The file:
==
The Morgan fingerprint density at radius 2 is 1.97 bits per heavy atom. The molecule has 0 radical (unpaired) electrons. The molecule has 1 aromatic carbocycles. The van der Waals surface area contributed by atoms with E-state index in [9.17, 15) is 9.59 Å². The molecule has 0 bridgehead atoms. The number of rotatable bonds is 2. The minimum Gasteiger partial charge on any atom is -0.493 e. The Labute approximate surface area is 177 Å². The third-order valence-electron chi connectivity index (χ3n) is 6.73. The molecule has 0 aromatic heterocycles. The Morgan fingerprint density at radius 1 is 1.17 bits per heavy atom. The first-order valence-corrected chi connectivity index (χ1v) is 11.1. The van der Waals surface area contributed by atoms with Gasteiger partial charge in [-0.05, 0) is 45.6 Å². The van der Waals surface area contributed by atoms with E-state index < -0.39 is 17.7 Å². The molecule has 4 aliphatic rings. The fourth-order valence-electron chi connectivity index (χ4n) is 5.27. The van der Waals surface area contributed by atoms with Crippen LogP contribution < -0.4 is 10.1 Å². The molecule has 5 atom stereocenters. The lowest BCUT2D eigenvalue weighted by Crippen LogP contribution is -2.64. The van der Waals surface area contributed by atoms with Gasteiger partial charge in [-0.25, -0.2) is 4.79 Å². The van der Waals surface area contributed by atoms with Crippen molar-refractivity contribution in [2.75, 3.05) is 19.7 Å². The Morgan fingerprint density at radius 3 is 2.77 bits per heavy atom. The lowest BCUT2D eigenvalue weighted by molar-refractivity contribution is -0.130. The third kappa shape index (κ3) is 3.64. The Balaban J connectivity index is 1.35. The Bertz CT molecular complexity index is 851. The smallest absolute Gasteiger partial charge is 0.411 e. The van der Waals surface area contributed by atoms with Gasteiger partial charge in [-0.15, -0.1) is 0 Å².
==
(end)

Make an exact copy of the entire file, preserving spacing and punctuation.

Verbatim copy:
The Morgan fingerprint density at radius 2 is 1.97 bits per heavy atom. The molecule has 0 radical (unpaired) electrons. The molecule has 1 aromatic carbocycles. The van der Waals surface area contributed by atoms with E-state index in [9.17, 15) is 9.59 Å². The molecule has 0 bridgehead atoms. The number of rotatable bonds is 2. The minimum Gasteiger partial charge on any atom is -0.493 e. The Labute approximate surface area is 177 Å². The third-order valence-electron chi connectivity index (χ3n) is 6.73. The molecule has 0 aromatic heterocycles. The Morgan fingerprint density at radius 1 is 1.17 bits per heavy atom. The first-order valence-corrected chi connectivity index (χ1v) is 11.1. The van der Waals surface area contributed by atoms with Gasteiger partial charge in [-0.05, 0) is 45.6 Å². The van der Waals surface area contributed by atoms with E-state index < -0.39 is 17.7 Å². The molecule has 4 aliphatic rings. The fourth-order valence-electron chi connectivity index (χ4n) is 5.27. The van der Waals surface area contributed by atoms with Crippen LogP contribution < -0.4 is 10.1 Å². The molecule has 5 atom stereocenters. The lowest BCUT2D eigenvalue weighted by Crippen LogP contribution is -2.64. The van der Waals surface area contributed by atoms with Gasteiger partial charge in [-0.25, -0.2) is 4.79 Å². The van der Waals surface area contributed by atoms with Crippen molar-refractivity contribution in [2.75, 3.05) is 19.7 Å². The Morgan fingerprint density at radius 3 is 2.77 bits per heavy atom. The lowest BCUT2D eigenvalue weighted by molar-refractivity contribution is -0.130. The third kappa shape index (κ3) is 3.64. The Balaban J connectivity index is 1.35. The Bertz CT molecular complexity index is 851. The smallest absolute Gasteiger partial charge is 0.411 e. The van der Waals surface area contributed by atoms with Gasteiger partial charge in [-0.15, -0.1) is 0 Å².